1. To agitate; to stir up, especially by crafty means; to prod unduly. "Keep on needling that wack (mentally unbalanced person), and he'll put a sneak on you (assault you when you least expect it)." 2. To inject ether or alcohol into beer. 3. To beg or borrow a small sum of money with no intention of repaying it.

- american underworld dictionary - 1950

Some needles have holes down the length of their shafts. When part of a syringe, this is useful for injections or withdrawals. They're measured with guage numbers, like wires, so I'd guess that a higher number means a smaller diameter.

Nee"dle (?), n. [OE. nedle, AS. ndl; akin to D. neald, OS. nadla, G. nadel, OHG. nadal, nadala, Icel. nal, Sw. n�x86;l, Dan. naal, and also to G. nahen to sew, OHG. najan, L. nere to spin, Gr. , and perh. to E. snare: cf. Gael. & Ir. snathad needle, Gael. snath thread, G. schnur string, cord.]


A small instrument of steel, sharply pointed at one end, with an eye to receive a thread, -- used in sewing.


⇒ In some needles(as for sewing machines) the eye is at the pointed end, but in ordinary needles it is at the blunt end.


See Magnetic needle, under Magnetic.


A slender rod or wire used in knitting; a knitting needle; also, a hooked instrument which carries the thread or twine, and by means of which knots or loops are formed in the process of netting, knitting, or crocheting.

4. Bot.

One of the needle-shaped secondary leaves of pine trees. See Pinus.


Any slender, pointed object, like a needle, as a pointed crystal, a sharp pinnacle of rock, an obelisk, etc.

Dipping needle. See under Dipping. -- Needle bar, the reciprocating bar to which the needle of a sewing machine is attached. -- Needle beam Arch., to shoring, the horizontal cross timber which goes through the wall or a pier, and upon which the weight of the wall rests, when a building is shored up to allow of alterations in the lower part. -- Needle furze Bot., a prickly leguminous plant of Western Europe; the petty whin (Genista Anglica). -- Needle gun, a firearm loaded at the breech with a cartridge carrying its own fulminate, which is exploded by driving a slender needle, or pin, into it. -- Needle loom Weaving, a loom in which the weft thread is carried through the shed by a long eye-pointed needle instead of by a shuttle. -- Needle ore Min., acicular bismuth; a sulphide of bismuth, lead, and copper occuring in acicular crystals; -- called also aikinite. -- Needle shell Zool., a sea urchin. -- Needle spar Min., aragonite. -- Needle telegraph, a telegraph in which the signals are given by the deflections of a magnetic needle to the right or to the left of a certain position. -- Sea needle Zool., the garfish.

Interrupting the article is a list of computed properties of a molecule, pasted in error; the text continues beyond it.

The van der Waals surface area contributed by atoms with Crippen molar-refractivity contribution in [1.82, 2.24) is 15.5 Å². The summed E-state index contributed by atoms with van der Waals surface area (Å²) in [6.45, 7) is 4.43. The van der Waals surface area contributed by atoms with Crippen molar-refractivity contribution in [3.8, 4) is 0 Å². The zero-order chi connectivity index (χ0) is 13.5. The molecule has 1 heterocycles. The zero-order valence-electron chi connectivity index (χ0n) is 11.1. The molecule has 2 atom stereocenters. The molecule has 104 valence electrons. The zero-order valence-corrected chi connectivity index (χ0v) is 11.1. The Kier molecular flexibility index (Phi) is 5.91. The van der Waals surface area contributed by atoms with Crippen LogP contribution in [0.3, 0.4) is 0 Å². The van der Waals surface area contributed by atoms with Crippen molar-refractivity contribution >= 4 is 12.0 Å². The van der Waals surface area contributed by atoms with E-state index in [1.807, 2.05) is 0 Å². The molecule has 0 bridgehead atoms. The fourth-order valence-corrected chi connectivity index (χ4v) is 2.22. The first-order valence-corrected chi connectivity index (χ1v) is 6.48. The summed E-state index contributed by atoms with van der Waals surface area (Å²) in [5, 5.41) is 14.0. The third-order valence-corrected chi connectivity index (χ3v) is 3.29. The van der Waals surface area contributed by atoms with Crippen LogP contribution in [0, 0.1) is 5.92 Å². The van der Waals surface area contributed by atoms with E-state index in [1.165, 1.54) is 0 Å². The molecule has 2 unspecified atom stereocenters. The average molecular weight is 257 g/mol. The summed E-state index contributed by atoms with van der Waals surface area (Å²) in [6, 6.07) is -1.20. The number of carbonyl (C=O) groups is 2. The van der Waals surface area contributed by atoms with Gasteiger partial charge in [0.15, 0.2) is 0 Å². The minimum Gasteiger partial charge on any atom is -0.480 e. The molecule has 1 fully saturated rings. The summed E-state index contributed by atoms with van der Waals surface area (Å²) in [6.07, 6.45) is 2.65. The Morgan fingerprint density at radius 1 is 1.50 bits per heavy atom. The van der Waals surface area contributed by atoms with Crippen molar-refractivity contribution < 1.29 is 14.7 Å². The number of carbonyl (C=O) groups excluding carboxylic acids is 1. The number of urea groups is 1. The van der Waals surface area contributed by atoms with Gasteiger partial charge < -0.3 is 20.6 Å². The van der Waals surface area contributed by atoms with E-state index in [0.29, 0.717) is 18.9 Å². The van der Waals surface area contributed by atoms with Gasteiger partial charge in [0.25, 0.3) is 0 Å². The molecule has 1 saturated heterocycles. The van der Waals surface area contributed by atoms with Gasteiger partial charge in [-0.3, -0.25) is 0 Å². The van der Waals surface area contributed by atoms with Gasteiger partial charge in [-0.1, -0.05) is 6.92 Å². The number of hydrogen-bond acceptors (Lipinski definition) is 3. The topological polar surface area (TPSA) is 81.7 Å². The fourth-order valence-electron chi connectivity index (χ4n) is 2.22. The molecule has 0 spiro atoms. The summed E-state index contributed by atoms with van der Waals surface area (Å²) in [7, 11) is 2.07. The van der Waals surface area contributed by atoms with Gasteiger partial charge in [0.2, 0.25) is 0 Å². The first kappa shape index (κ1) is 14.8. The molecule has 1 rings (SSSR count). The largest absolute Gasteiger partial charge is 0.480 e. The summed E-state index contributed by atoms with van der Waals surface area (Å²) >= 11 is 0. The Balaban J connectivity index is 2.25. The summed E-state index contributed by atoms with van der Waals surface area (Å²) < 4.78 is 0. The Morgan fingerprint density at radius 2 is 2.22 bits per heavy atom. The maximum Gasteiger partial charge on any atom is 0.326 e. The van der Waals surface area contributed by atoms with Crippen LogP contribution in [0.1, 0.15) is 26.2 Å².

© Webster 1913.

Nee"dle, v. t.

To form in the shape of a needle; as, to needle crystals.


© Webster 1913.

Nee"dle, v. i.

To form needles; to crystallize in the form of needles.


© Webster 1913.

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